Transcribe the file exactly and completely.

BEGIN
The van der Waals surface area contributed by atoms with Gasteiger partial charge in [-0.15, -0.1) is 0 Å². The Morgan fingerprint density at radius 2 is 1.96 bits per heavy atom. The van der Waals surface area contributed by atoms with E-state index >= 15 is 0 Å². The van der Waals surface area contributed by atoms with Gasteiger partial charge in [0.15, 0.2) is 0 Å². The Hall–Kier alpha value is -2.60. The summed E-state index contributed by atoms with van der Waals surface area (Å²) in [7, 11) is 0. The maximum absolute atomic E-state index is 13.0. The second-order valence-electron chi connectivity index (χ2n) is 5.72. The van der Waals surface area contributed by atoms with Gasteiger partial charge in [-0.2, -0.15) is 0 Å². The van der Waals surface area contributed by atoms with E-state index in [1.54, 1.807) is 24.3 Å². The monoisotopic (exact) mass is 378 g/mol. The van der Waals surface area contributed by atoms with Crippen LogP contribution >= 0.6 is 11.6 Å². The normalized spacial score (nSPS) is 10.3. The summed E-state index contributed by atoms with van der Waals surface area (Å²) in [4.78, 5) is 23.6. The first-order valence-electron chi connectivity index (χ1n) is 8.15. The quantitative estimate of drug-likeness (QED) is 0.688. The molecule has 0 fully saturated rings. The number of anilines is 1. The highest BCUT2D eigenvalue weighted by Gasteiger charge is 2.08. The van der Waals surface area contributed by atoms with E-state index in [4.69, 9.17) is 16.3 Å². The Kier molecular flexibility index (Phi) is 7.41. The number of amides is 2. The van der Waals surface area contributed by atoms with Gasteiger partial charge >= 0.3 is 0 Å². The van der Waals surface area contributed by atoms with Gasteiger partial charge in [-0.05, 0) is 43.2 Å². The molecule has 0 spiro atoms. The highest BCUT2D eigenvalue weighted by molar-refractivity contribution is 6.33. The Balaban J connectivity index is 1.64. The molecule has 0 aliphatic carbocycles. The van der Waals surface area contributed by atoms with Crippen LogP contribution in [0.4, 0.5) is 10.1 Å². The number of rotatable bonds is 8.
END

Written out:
The van der Waals surface area contributed by atoms with Gasteiger partial charge in [-0.15, -0.1) is 0 Å². The Morgan fingerprint density at radius 2 is 1.96 bits per heavy atom. The van der Waals surface area contributed by atoms with E-state index >= 15 is 0 Å². The van der Waals surface area contributed by atoms with Gasteiger partial charge in [0.15, 0.2) is 0 Å². The Hall–Kier alpha value is -2.60. The summed E-state index contributed by atoms with van der Waals surface area (Å²) in [7, 11) is 0. The maximum absolute atomic E-state index is 13.0. The second-order valence-electron chi connectivity index (χ2n) is 5.72. The van der Waals surface area contributed by atoms with Gasteiger partial charge in [-0.2, -0.15) is 0 Å². The van der Waals surface area contributed by atoms with E-state index in [1.54, 1.807) is 24.3 Å². The monoisotopic (exact) mass is 378 g/mol. The van der Waals surface area contributed by atoms with Crippen LogP contribution >= 0.6 is 11.6 Å². The normalized spacial score (nSPS) is 10.3. The summed E-state index contributed by atoms with van der Waals surface area (Å²) in [4.78, 5) is 23.6. The first-order valence-electron chi connectivity index (χ1n) is 8.15. The quantitative estimate of drug-likeness (QED) is 0.688. The molecule has 0 fully saturated rings. The number of anilines is 1. The highest BCUT2D eigenvalue weighted by Gasteiger charge is 2.08. The van der Waals surface area contributed by atoms with E-state index in [4.69, 9.17) is 16.3 Å². The Kier molecular flexibility index (Phi) is 7.41. The number of amides is 2. The van der Waals surface area contributed by atoms with Gasteiger partial charge >= 0.3 is 0 Å². The van der Waals surface area contributed by atoms with Gasteiger partial charge in [-0.05, 0) is 43.2 Å². The molecule has 0 spiro atoms. The highest BCUT2D eigenvalue weighted by molar-refractivity contribution is 6.33. The Balaban J connectivity index is 1.64. The molecule has 0 aliphatic carbocycles. The van der Waals surface area contributed by atoms with Crippen LogP contribution in [0.4, 0.5) is 10.1 Å². The number of rotatable bonds is 8.